|Publication number||US6375126 B1|
|Application number||US 09/714,026|
|Publication date||Apr 23, 2002|
|Filing date||Nov 16, 2000|
|Priority date||Nov 16, 2000|
|Also published as||DE60122996D1, DE60122996T2, EP1207101A2, EP1207101A3, EP1207101B1|
|Publication number||09714026, 714026, US 6375126 B1, US 6375126B1, US-B1-6375126, US6375126 B1, US6375126B1|
|Inventors||Seiya Sakurai, Stephen John Fox|
|Original Assignee||The Boeing Company|
|Export Citation||BiBTeX, EndNote, RefMan|
|Patent Citations (15), Referenced by (68), Classifications (5), Legal Events (4)|
|External Links: USPTO, USPTO Assignment, Espacenet|
This invention relates to airfoil structures for fixed wing aircraft, and more particularly to a leading edge construction for an airfoil.
Present day state of the art commercial twin-engined aircraft use leading edge slats for controlling airflow over the fixed wings of the aircraft during takeoff, landing and cruise conditions. However, slats are heavy, expensive, cannot use common parts, and must use the high-speed (i.e., cruise) wingfoil shape in the extended, angled positions at takeoff and landing. Current production Variable Camber Kreuger (VCK) devices are two-position devices (cruise and gapped), which have excessive drag for takeoff. The VCK advantage is a more optimum aerodynamic shape. One specific area of leading edge flap design where even further improvement is desired is in the seal between the panel of the leading edge component and the airfoil, and also between the panel and bullnose of the leading edge component. Often it has been difficult to achieve an excellent seal between the panel/wing and panel/bullnose interface without the use of separate seal elements. An excellent seal formed at these areas, directly between the forward and rearward portions of the panel and the airfoil, would even further enhance the aerodynamic efficiency of the variable camber leading edge when the leading edge flap is in its takeoff and landing positions.
Still another area where even further improvement would be desirable is in the manner in which the variable camber leading edge flap is deployed from a retracted (i.e., cruise) position into either a takeoff or a landing position. Some designs of variable camber leading edge constructions, when initially moved out of their retracted positions, tend to “scoop” air using the undersurface of the panel forming the variable camber leading edge assembly. It would be desirable to provide a leading edge construction which does not operate to scoop air when it is initially deployed from its retracted (i.e., cruise) position into either a takeoff or a landing position.
The present invention relates to a Variable Camber Kreuger leading edge assembly for an airfoil of an aircraft. The leading edge assembly includes a variable camber panel which is hingedly secured to a bullnose. The panel/bullnose assembly is suspended from a lower surface of the airfoil by a forward suspension link and an aft suspension link operatively associated with a linkage assembly. The linkage assembly includes connections to the panel at three points along the panel. The linkage assembly is also coupled to the bullnose to cause the bullnose to be folded toward the panel when the leading edge assembly is in a cruise position.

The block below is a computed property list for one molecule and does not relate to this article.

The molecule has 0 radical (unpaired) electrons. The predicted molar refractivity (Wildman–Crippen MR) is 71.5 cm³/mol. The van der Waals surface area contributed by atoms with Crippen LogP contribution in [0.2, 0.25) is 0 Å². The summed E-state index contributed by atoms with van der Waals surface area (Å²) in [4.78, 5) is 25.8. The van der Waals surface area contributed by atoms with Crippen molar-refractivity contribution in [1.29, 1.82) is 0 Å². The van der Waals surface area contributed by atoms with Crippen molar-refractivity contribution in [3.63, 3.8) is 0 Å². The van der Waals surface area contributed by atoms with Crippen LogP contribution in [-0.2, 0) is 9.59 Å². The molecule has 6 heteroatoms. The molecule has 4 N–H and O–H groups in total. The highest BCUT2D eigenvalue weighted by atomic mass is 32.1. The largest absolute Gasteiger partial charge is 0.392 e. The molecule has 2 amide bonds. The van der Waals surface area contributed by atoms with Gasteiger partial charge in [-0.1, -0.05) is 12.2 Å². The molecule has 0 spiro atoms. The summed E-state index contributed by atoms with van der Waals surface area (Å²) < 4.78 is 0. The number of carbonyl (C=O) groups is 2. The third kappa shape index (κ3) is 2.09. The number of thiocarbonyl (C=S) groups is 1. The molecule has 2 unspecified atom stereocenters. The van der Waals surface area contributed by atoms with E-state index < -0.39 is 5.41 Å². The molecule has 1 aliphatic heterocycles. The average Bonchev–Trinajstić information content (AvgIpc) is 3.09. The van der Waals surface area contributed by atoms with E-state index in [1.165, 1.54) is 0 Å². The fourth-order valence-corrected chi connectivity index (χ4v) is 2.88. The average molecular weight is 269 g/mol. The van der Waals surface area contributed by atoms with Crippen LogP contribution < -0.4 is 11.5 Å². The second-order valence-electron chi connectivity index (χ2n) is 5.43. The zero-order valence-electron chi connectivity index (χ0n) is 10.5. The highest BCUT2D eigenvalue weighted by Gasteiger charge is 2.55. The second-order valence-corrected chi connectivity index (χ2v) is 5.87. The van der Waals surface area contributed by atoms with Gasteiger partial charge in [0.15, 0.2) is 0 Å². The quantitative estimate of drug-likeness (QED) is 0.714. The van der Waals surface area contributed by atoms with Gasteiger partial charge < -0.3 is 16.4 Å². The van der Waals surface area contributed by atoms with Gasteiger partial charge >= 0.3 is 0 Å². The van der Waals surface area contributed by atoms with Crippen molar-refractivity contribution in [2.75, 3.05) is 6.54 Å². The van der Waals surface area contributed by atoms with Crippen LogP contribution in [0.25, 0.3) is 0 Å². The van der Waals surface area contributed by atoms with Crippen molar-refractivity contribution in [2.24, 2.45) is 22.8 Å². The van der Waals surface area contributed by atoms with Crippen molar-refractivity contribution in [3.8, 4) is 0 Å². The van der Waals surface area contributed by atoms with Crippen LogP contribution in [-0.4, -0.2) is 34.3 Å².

In the cruise position the bullnose is folded toward the panel, and the panel forms a generally smooth, continuous lower surface of the airfoil. As the aft suspension link is driven rotationally by a torque shaft of an actuator, the panel rotates outwardly from the lower area of the airfoil such that a leading edge of the panel moves at a greater rate of travel than the trailing edge of the panel. During this portion of movement the bullnose also begins to unfold. The trailing edge of the panel is maintained close to a forwardmost leading edge of the airfoil to thus prevent the leading edge assembly from “scooping” air during this portion of movement.
The forward and aft suspension links, together with the linkage assembly, continue to urge the panel/bullnose rotationally, with the bullnose continuing to unfold, until the panel/bullnose is in a landing position. In this position a gap exists between the trailing edge of the panel and the forwardmost leading edge of the airfoil. The bullnose is also rotated during this portion of movement so that it forms a generally smooth, continuous curvature with the panel when the panel reaches the landing position.
When the aft suspension link is rotated further it causes the linkage assembly to urge the panel/bullnose into a “take-off” position. In the take-off position the trailing edge of the panel abuts the forwardmost leading edge of the airfoil to form a smooth seal therebetween. A forwardmost edge of the panel also rests over a trailing edge of the bullnose to also form a smooth seal at this interface. When in the take-off position, the aft suspension link and linkage assembly form an especially strong truss-type load path to provide a highly rigid arrangement that is not susceptible to deflection in response to the high loads experienced during take-off. The sealing action provided by the leading and trailing edges of the panel eliminate the need for separate seals at the panel/bullnose interface and the panel/airfoil interface, thus also serving to reduce the cost of the leading edge assembly.
The various advantages of the present invention will become apparent to one skilled in the art by reading the following specification and subjoined claims and by referencing the following drawings in which: